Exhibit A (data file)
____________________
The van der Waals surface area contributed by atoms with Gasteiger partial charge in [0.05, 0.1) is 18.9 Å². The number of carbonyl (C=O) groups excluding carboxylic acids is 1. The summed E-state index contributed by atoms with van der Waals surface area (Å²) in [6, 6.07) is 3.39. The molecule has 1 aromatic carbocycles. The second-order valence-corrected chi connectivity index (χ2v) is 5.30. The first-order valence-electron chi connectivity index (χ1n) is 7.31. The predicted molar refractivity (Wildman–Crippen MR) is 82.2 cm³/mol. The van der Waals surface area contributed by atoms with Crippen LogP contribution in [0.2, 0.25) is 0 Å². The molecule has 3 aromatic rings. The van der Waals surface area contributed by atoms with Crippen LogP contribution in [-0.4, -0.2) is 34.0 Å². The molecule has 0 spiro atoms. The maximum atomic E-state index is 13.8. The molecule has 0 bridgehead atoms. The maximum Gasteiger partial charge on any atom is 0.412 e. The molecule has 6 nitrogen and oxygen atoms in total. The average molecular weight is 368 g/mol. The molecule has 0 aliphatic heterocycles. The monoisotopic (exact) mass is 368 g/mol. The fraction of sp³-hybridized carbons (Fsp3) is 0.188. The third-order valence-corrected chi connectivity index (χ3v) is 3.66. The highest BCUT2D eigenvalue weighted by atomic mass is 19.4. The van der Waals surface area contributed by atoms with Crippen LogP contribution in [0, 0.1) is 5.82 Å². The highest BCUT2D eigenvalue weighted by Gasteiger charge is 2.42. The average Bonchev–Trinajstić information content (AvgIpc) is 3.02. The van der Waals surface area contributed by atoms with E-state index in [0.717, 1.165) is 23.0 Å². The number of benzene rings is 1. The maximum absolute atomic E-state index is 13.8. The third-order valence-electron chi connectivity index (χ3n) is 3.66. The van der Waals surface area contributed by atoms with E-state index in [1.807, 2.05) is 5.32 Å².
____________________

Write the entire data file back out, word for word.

The van der Waals surface area contributed by atoms with Gasteiger partial charge in [0.05, 0.1) is 18.9 Å². The number of carbonyl (C=O) groups excluding carboxylic acids is 1. The summed E-state index contributed by atoms with van der Waals surface area (Å²) in [6, 6.07) is 3.39. The molecule has 1 aromatic carbocycles. The second-order valence-corrected chi connectivity index (χ2v) is 5.30. The first-order valence-electron chi connectivity index (χ1n) is 7.31. The predicted molar refractivity (Wildman–Crippen MR) is 82.2 cm³/mol. The van der Waals surface area contributed by atoms with Crippen LogP contribution in [0.2, 0.25) is 0 Å². The molecule has 3 aromatic rings. The van der Waals surface area contributed by atoms with Crippen LogP contribution in [-0.4, -0.2) is 34.0 Å². The molecule has 0 spiro atoms. The maximum atomic E-state index is 13.8. The molecule has 0 bridgehead atoms. The maximum Gasteiger partial charge on any atom is 0.412 e. The molecule has 6 nitrogen and oxygen atoms in total. The average molecular weight is 368 g/mol. The molecule has 0 aliphatic heterocycles. The monoisotopic (exact) mass is 368 g/mol. The fraction of sp³-hybridized carbons (Fsp3) is 0.188. The third-order valence-corrected chi connectivity index (χ3v) is 3.66. The highest BCUT2D eigenvalue weighted by atomic mass is 19.4. The van der Waals surface area contributed by atoms with Crippen LogP contribution in [0, 0.1) is 5.82 Å². The highest BCUT2D eigenvalue weighted by Gasteiger charge is 2.42. The average Bonchev–Trinajstić information content (AvgIpc) is 3.02. The van der Waals surface area contributed by atoms with E-state index in [0.717, 1.165) is 23.0 Å². The number of benzene rings is 1. The maximum absolute atomic E-state index is 13.8. The third-order valence-electron chi connectivity index (χ3n) is 3.66. The van der Waals surface area contributed by atoms with E-state index in [1.807, 2.05) is 5.32 Å².